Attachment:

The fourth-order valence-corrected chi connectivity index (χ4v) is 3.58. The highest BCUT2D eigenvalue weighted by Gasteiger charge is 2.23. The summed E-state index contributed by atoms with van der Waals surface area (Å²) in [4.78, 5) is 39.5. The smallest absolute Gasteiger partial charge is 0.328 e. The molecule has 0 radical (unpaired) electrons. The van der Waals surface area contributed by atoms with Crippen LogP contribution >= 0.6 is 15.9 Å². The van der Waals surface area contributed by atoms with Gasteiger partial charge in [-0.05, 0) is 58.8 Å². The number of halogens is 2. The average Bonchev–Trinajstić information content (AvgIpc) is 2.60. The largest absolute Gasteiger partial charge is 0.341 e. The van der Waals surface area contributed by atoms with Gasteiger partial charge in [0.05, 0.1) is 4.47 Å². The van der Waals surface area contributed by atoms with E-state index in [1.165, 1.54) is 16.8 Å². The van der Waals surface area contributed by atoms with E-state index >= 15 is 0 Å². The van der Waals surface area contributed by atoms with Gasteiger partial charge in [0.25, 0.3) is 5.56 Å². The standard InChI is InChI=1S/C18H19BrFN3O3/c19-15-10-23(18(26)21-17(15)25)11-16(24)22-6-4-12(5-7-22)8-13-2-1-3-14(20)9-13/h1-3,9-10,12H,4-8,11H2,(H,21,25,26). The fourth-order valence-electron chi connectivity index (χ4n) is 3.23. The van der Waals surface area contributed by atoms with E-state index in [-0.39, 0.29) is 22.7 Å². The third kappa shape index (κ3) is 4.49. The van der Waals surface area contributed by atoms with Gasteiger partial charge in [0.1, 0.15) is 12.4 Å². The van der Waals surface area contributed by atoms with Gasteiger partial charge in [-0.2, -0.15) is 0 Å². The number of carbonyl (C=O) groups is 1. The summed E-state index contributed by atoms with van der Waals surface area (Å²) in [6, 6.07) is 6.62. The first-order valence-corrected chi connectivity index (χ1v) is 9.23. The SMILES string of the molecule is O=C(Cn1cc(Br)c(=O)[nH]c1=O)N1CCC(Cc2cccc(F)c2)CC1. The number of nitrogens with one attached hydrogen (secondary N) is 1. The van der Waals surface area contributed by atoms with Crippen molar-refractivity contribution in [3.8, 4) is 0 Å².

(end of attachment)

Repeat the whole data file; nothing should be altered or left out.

The fourth-order valence-corrected chi connectivity index (χ4v) is 3.58. The highest BCUT2D eigenvalue weighted by Gasteiger charge is 2.23. The summed E-state index contributed by atoms with van der Waals surface area (Å²) in [4.78, 5) is 39.5. The smallest absolute Gasteiger partial charge is 0.328 e. The molecule has 0 radical (unpaired) electrons. The van der Waals surface area contributed by atoms with Crippen LogP contribution >= 0.6 is 15.9 Å². The van der Waals surface area contributed by atoms with Gasteiger partial charge in [-0.05, 0) is 58.8 Å². The number of halogens is 2. The average Bonchev–Trinajstić information content (AvgIpc) is 2.60. The largest absolute Gasteiger partial charge is 0.341 e. The van der Waals surface area contributed by atoms with Gasteiger partial charge in [0.05, 0.1) is 4.47 Å². The van der Waals surface area contributed by atoms with E-state index in [1.165, 1.54) is 16.8 Å². The van der Waals surface area contributed by atoms with E-state index >= 15 is 0 Å². The van der Waals surface area contributed by atoms with Gasteiger partial charge in [0.25, 0.3) is 5.56 Å². The standard InChI is InChI=1S/C18H19BrFN3O3/c19-15-10-23(18(26)21-17(15)25)11-16(24)22-6-4-12(5-7-22)8-13-2-1-3-14(20)9-13/h1-3,9-10,12H,4-8,11H2,(H,21,25,26). The fourth-order valence-electron chi connectivity index (χ4n) is 3.23. The van der Waals surface area contributed by atoms with E-state index in [-0.39, 0.29) is 22.7 Å². The third kappa shape index (κ3) is 4.49. The van der Waals surface area contributed by atoms with Gasteiger partial charge in [0.1, 0.15) is 12.4 Å². The van der Waals surface area contributed by atoms with Gasteiger partial charge in [-0.2, -0.15) is 0 Å². The number of carbonyl (C=O) groups is 1. The summed E-state index contributed by atoms with van der Waals surface area (Å²) in [6, 6.07) is 6.62. The first-order valence-corrected chi connectivity index (χ1v) is 9.23. The SMILES string of the molecule is O=C(Cn1cc(Br)c(=O)[nH]c1=O)N1CCC(Cc2cccc(F)c2)CC1. The number of nitrogens with one attached hydrogen (secondary N) is 1. The van der Waals surface area contributed by atoms with Crippen molar-refractivity contribution in [3.8, 4) is 0 Å².